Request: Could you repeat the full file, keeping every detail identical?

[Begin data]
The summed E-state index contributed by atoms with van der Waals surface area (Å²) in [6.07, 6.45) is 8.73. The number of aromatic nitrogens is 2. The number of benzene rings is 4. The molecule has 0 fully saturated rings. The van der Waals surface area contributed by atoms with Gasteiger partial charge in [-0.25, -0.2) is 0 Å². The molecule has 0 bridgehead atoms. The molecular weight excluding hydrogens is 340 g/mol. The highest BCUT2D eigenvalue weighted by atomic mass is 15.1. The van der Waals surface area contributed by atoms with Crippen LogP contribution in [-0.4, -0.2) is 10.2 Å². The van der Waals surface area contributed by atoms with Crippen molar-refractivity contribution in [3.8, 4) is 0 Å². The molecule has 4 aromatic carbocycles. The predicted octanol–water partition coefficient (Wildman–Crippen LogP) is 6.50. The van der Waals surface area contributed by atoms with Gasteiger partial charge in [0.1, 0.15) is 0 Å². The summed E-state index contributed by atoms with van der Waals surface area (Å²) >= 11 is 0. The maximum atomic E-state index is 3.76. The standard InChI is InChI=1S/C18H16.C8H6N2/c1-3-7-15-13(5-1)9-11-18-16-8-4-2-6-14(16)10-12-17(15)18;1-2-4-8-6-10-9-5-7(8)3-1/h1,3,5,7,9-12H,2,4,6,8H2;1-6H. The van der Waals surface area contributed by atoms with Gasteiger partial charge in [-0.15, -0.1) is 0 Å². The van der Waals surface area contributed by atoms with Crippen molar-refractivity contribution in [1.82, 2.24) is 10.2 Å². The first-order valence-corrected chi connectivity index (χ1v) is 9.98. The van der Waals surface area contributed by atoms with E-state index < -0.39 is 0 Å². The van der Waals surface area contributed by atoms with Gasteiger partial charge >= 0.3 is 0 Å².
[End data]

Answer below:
The summed E-state index contributed by atoms with van der Waals surface area (Å²) in [6.07, 6.45) is 8.73. The number of aromatic nitrogens is 2. The number of benzene rings is 4. The molecule has 0 fully saturated rings. The van der Waals surface area contributed by atoms with Gasteiger partial charge in [-0.25, -0.2) is 0 Å². The molecule has 0 bridgehead atoms. The molecular weight excluding hydrogens is 340 g/mol. The highest BCUT2D eigenvalue weighted by atomic mass is 15.1. The van der Waals surface area contributed by atoms with Crippen LogP contribution in [-0.4, -0.2) is 10.2 Å². The van der Waals surface area contributed by atoms with Crippen molar-refractivity contribution in [3.8, 4) is 0 Å². The molecule has 4 aromatic carbocycles. The predicted octanol–water partition coefficient (Wildman–Crippen LogP) is 6.50. The van der Waals surface area contributed by atoms with Gasteiger partial charge in [0.1, 0.15) is 0 Å². The summed E-state index contributed by atoms with van der Waals surface area (Å²) >= 11 is 0. The maximum atomic E-state index is 3.76. The standard InChI is InChI=1S/C18H16.C8H6N2/c1-3-7-15-13(5-1)9-11-18-16-8-4-2-6-14(16)10-12-17(15)18;1-2-4-8-6-10-9-5-7(8)3-1/h1,3,5,7,9-12H,2,4,6,8H2;1-6H. The van der Waals surface area contributed by atoms with Gasteiger partial charge in [-0.15, -0.1) is 0 Å². The van der Waals surface area contributed by atoms with Crippen molar-refractivity contribution in [1.82, 2.24) is 10.2 Å². The first-order valence-corrected chi connectivity index (χ1v) is 9.98. The van der Waals surface area contributed by atoms with E-state index < -0.39 is 0 Å². The van der Waals surface area contributed by atoms with Gasteiger partial charge >= 0.3 is 0 Å².